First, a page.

Week Ending 08.02.2019
- The trend in global industrial production currently looks bleak. There are a number of one-off factors that should result in a rebound as the year progresses. These are important as, while services account for 70-80% of employment in developed nations, the manufacturing sector creates most of the volatility.
- Recent returns, along with low correlation to other equity segments and low beta could see an allocation to REITs providing benefits to a portfolio.
A gloomy cloud sits over much of the recent data releases. Germany’s industrial sector has now experienced a contraction for two quarters, inducing calls for more effort on the fiscal front. The contributors to this malaise are obvious; the auto industry with production disrupted by changed emission standards and a drop-in demand from China (resulting a deep slump in Q3), then the drought and subsequent low water levels in the Rhine, which gridlocked the movement of chemicals along this distribution channel in Q4.
German industrial growth
A rebound is being undermined by weak business sentiment, which has now moved to the consumer.
The dependence on specific industrial sectors in each country is much higher than one often assumes. But it is also correct that data releases are skewed to this part of the economy rather than services.
In round numbers, the labour force in the US is split between 2% in primary industry (agriculture, mining, forestry etc.), 18% in manufacturing and the remaining 80% in services. While the US is on the high side of the service equation, the pattern repeats across all developed countries.
Nonetheless, the impact of the industrial sector is larger than its labour force, as it has the largest multiplier effect (i.e. it supports jobs outside the industrial employee) and tends to have the greatest variation.
The US non-residential cycle has become more sensitive to oil prices than other factors as it ramped up its activity in the shale sector. The correlation between changes in total non-residential investment is now at 0.75 to the oil price, from zero in 2000.
Contribution of oil assets to change in non-residential investment
The relatively buoyant oil price post the slump in 2016 is estimated to be responsible for the bulk of the growth in non-residential investment in 2017/8. It also parallels the current softer pattern in US investment spending, given oil prices are off circa 15% in the past quarter.
Unsurprisingly, the Texas-based Dallas Federal Reserve surveys the energy sector and based on current prices, investment may pick up modestly this coming year.
What are your expectations for your firm’s capital spending in 2019 v 2018
If this proves to be the case, it supports the contention that the US economy is likely to achieve GDP growth in the mid 2% in 2019.
Locally, the full repercussions of the downturn in housing is yet to be determined. It is easy to identify the companies in building materials that will be directly affected, but the broader impact is harder to judge as other factors come into play. For example, when house prices eased in 2012, the mining investment cycle was still running at pace.
Economic interdependency is a complex assessment. The level of reliance on any sector has to be understood in the degree it impacts other industries and the cause of variation.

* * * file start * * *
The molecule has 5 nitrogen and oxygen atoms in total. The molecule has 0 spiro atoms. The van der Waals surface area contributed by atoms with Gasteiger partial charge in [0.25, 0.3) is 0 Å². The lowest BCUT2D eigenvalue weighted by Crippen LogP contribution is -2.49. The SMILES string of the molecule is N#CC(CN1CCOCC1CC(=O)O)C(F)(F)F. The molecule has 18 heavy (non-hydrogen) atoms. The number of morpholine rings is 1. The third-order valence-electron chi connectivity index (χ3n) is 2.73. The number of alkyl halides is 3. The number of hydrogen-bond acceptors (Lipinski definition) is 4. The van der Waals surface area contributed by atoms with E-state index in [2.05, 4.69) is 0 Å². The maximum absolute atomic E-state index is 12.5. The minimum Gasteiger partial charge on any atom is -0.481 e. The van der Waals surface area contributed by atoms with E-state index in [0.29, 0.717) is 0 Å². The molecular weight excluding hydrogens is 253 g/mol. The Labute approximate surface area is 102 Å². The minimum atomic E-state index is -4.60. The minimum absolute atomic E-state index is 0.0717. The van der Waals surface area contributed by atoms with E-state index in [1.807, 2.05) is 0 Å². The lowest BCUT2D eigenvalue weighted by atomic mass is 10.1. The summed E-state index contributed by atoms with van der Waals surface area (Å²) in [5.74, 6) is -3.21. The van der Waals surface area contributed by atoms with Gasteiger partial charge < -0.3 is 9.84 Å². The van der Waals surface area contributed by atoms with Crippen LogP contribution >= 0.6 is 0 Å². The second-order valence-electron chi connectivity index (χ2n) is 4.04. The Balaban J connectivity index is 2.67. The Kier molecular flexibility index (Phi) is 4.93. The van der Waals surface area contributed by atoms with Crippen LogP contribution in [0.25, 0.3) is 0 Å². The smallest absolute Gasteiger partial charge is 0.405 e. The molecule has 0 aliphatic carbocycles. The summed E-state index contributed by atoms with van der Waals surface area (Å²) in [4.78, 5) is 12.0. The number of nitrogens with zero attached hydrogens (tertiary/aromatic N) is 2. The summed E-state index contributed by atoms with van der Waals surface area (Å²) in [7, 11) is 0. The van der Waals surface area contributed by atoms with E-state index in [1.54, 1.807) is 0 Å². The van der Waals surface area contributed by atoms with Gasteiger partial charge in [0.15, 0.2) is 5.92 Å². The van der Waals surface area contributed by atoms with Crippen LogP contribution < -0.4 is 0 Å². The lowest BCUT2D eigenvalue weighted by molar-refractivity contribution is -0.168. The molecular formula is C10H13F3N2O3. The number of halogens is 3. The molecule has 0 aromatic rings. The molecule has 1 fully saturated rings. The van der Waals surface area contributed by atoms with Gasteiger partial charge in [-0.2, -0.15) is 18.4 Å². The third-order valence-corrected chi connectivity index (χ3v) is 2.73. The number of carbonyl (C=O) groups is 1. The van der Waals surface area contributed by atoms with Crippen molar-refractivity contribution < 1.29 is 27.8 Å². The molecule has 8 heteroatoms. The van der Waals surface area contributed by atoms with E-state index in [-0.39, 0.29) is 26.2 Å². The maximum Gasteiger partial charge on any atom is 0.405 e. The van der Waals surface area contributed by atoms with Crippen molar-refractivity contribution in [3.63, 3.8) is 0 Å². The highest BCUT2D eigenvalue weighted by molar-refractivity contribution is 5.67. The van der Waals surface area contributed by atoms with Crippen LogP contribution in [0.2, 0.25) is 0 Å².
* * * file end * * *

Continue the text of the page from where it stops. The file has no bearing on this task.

- The same applies to equities with fund managers commenting on work to understand the interaction between companies and unintended consequences across their portfolios. Single name limits are usually imposed, yet the links can mean any trend (good or bad) is a much greater risk than apparent.
The global REIT outperformed the rising market in January, putting in the strongest monthly performance since October 2011. At the start of last year, REITs lagged other equities due to fears of rising interest rates and an uncertainty in real estate markets. However, the sector has now produced a return of greater than 10% over the past 12 months, while the MSCI ACWI is in negative territory. The changing stance on interest rate rises could have both positive and negative ramifications. Investors may shift some allocations from fixed income towards REITs given the fall in yields. Conversely, the Fed’s stance is as a result of waning macroeconomic conditions which may reduce tenant demand.
A positive valuation sign for REITs typically is when the dividend yield is attractive relative to the yields on other income-oriented assets, such as corporate bonds. The spread between REIT dividend yields and Baa-rated corporate bond yields has nearly halved from 112bp in December to 62bp in January. The chart suggests further positive returns.
Yield spread as a valaution signal in rising-rate periods
One of the main objectives of a REITs allocation is the diversification benefits it provide within equities. The low correlation between REITs and equities is a consequence of its yield and the real estate market cycle, whereas broader equities are large driven by business cycle. During 2018 the correlation between US REITs and the S&P was 45%, which is below its long-term average of 59% even with an increase from the volatility spike in the second half of last year.
REIT-Equities correlation (LHS) and beta (RHS)
Fixed Income Update
- The RBA meeting, quarterly monetary policy statement and a presentation by the governor drove yields lower over the week, notwithstanding unchanged official interest rates.
- We discuss the potential that a European AT1 (hybrid) security will not get called and possible cause.